El Niño Southern Oscillation (enso) Evolution And Its Influence On Rainfall Over Tanzania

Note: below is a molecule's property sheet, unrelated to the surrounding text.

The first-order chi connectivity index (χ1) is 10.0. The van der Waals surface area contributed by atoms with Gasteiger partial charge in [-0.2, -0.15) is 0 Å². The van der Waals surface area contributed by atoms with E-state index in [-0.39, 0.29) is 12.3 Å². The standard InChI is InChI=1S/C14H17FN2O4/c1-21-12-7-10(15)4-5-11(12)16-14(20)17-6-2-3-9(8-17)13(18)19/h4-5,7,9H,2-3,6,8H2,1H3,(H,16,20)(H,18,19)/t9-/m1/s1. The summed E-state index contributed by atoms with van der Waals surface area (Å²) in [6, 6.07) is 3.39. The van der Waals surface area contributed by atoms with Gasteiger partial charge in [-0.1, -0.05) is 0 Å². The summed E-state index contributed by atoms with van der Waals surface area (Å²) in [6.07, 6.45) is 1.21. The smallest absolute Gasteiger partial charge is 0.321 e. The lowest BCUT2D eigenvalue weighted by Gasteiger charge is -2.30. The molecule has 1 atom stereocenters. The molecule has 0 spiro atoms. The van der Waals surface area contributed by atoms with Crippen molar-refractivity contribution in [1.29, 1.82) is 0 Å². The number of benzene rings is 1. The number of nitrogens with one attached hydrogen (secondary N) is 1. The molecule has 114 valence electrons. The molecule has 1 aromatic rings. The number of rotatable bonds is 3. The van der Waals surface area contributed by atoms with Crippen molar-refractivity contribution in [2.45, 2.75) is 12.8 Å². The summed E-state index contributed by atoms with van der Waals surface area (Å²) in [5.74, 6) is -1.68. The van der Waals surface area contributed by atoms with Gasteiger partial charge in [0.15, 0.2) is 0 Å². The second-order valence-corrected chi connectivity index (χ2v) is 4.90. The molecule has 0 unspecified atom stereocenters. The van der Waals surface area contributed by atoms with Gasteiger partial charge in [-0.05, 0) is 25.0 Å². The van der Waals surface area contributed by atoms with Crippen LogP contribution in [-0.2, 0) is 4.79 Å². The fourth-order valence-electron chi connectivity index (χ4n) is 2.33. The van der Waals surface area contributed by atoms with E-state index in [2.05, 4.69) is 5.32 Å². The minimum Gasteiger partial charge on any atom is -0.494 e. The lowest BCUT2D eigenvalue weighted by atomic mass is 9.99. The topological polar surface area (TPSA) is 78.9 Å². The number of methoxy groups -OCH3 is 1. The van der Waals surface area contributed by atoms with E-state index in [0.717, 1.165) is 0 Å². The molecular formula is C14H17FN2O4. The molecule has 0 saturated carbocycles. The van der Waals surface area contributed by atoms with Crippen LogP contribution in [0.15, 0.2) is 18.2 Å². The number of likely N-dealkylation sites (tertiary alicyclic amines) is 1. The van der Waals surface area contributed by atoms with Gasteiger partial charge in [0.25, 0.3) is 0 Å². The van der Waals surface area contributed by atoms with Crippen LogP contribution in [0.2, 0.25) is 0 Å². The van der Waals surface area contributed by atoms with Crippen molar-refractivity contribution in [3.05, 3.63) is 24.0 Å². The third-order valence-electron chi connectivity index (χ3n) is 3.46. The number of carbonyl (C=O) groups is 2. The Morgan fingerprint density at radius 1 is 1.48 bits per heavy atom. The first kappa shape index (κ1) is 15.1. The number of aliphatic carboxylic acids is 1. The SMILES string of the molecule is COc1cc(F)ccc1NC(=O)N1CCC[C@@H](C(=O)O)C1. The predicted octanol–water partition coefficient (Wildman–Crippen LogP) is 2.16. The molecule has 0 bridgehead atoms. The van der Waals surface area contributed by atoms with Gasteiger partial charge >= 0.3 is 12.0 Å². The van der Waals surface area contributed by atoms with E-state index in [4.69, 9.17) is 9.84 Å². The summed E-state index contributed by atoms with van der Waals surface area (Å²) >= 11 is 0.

The relationship between seasonal rainfall and various Niño indices is investigated in this study. Rainfall used covered eighteen gauge stations distributed throughout Tanzania. The data for both rainfall and ENSO evolution phases were monthly in nature covering the periods 1982 to 2012. Seasonal rainfall totals for both March-April-May and October-November-December are calculated from the raw rainfall data and then standardised to remove the mean. The same is done for the Niño indices. Simple linear correlation and regression techniques are then applied to the data to get the linear relationships inherent in the data. It is found that most of the stations during the season of March to May are not affected by El-Nino evolution phases as most of them registered a p-value higher that 0.05 which is the significant level set for this study. This was mainly during a one season lag (January to February). During lag 0, stronger correlations are observed which also failed to reach a cut-off point of less than 0.05 in terms of the p-value. However, October to December season performed better than the season of March to May with some stations registering highs of 0.5 in terms of the correlation coefficients. Nevertheless, most of the correlations were still poor and could not allow for regression model building. Bukoba rainfall station was the only synoptic rainfall station that could have allowed for model construction during the season of March-April-May while Kigoma and Arusha permitted model construction during the season of October to December season. It was found that Niño 3.4 was the only index that accounted for more than 10% of rainfall variability in the 3 stations mentioned above. It is concluded that if the relationship between ENSO and rainfall over Tanzania is linear in nature then, there is no connection between seasonal rainfall and ENSO over Tanzania.